Lawns not only increase the aesthetic and economic value of the landscape, they also provide space for outdoor activities, aid in erosion control, filter pollutants, and provide oxygen.
Whether starting from seed, sod, or plugs, planting a lawn is a big undertaking, but preparing the site beforehand will make the process go more smoothly.
Different lawngrasses require different levels of maintenance. You should realistically assess how much time, money, and work you can put into maintaining your lawn before you establish it.
Other characteristics of your lawn site are also important, like how much shade the site gets, what its soil type and pH are, how its drainage functions, and what the climate of your area is like.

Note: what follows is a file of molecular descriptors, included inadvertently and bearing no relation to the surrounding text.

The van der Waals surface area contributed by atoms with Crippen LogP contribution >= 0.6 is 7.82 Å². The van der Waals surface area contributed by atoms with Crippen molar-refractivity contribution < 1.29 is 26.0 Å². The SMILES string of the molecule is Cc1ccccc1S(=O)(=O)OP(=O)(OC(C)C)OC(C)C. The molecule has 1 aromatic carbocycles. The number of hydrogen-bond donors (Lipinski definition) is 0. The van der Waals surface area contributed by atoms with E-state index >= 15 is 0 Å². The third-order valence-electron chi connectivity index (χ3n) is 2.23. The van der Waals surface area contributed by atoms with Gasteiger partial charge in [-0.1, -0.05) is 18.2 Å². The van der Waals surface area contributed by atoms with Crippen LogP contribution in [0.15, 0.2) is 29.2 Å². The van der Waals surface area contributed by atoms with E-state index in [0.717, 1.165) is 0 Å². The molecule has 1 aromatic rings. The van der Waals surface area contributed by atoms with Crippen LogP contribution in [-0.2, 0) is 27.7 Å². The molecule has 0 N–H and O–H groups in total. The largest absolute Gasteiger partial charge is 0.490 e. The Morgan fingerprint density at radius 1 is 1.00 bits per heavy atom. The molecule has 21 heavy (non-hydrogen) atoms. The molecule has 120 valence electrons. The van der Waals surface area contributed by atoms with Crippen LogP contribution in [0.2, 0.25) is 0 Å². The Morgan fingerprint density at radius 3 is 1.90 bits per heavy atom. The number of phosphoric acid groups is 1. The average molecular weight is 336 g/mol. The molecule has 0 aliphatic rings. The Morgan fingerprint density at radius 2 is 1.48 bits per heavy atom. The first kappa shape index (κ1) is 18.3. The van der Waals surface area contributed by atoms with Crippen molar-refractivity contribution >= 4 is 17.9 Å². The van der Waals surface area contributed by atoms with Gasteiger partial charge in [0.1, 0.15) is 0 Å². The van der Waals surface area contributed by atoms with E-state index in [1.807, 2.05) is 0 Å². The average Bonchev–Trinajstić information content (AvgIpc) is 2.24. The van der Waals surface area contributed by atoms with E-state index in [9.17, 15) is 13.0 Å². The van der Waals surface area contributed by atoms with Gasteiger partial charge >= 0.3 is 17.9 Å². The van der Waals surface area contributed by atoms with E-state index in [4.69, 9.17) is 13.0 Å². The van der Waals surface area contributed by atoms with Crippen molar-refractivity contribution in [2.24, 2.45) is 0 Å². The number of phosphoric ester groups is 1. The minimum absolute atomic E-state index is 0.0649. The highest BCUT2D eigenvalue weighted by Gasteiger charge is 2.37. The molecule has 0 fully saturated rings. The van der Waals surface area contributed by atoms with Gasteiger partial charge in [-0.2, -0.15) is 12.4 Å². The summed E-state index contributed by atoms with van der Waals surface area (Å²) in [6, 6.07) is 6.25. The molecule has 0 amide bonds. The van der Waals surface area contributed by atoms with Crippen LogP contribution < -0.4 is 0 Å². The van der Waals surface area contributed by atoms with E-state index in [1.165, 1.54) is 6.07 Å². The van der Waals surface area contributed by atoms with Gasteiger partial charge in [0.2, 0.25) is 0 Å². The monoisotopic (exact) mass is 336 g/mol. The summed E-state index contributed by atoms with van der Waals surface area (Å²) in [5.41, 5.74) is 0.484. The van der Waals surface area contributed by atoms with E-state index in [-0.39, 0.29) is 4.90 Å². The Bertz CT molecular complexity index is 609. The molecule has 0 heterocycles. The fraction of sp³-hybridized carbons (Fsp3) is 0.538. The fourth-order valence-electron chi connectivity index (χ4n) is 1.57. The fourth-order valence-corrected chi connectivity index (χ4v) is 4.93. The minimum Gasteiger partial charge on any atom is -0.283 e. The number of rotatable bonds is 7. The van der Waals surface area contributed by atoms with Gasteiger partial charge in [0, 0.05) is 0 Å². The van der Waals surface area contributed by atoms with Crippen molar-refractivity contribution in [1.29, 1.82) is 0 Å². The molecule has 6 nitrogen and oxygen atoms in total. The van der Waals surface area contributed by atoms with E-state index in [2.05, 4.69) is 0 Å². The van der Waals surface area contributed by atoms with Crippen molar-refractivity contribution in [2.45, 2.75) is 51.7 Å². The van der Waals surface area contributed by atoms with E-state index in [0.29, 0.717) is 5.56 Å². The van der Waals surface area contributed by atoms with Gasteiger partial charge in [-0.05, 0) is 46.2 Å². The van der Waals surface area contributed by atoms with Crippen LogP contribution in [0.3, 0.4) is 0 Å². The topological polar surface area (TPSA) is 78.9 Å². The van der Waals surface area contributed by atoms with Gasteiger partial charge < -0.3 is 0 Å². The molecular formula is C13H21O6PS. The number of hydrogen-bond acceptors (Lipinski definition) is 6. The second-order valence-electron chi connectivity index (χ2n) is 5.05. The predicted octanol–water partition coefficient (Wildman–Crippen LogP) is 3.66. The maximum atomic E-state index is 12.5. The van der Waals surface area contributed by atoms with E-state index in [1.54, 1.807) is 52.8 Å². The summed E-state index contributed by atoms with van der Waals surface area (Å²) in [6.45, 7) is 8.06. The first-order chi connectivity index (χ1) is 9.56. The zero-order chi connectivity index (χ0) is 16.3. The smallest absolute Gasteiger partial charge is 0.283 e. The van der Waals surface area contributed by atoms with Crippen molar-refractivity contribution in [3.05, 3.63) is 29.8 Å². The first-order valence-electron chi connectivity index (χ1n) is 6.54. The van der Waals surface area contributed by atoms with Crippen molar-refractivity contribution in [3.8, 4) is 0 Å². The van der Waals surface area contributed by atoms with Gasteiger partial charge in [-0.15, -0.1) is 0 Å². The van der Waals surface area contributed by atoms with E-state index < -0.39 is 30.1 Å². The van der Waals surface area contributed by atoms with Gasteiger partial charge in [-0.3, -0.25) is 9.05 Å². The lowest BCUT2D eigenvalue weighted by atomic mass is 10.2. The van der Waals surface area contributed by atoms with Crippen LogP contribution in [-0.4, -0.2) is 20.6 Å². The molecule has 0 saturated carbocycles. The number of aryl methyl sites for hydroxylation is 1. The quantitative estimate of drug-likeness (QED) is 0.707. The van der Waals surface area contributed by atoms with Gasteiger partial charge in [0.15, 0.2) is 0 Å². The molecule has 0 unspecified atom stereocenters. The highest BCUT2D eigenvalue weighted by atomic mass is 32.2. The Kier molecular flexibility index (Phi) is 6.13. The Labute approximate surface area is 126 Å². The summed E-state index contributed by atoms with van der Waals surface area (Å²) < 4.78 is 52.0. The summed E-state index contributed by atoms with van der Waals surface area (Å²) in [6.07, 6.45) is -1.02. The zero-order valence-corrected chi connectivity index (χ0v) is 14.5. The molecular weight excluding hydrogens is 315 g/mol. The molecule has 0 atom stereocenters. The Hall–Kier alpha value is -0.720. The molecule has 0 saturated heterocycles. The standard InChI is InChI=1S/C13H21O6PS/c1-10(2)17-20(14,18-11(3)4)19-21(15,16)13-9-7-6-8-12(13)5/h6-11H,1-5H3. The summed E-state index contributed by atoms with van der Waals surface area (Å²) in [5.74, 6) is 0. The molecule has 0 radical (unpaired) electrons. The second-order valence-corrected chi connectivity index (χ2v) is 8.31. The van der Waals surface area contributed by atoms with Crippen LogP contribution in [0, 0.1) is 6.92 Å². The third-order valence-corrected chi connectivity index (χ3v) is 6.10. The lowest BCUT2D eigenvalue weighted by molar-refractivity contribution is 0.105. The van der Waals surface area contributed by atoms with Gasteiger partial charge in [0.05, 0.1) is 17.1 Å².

Consider, too, what you plan to use the lawn for. Is it primarily for aesthetic purposes, or will it receive heavy traffic from usage? Take all of these things into consideration when choosing a turfgrass.
Grasses grown in Florida are maintained in a totally different way from those grown in the northern regions of the United States. Northern-grown grasses (e.g., fescue, bluegrass, ryegrass) will grow in Florida only during fall, winter, and early spring months, and will not survive year-round.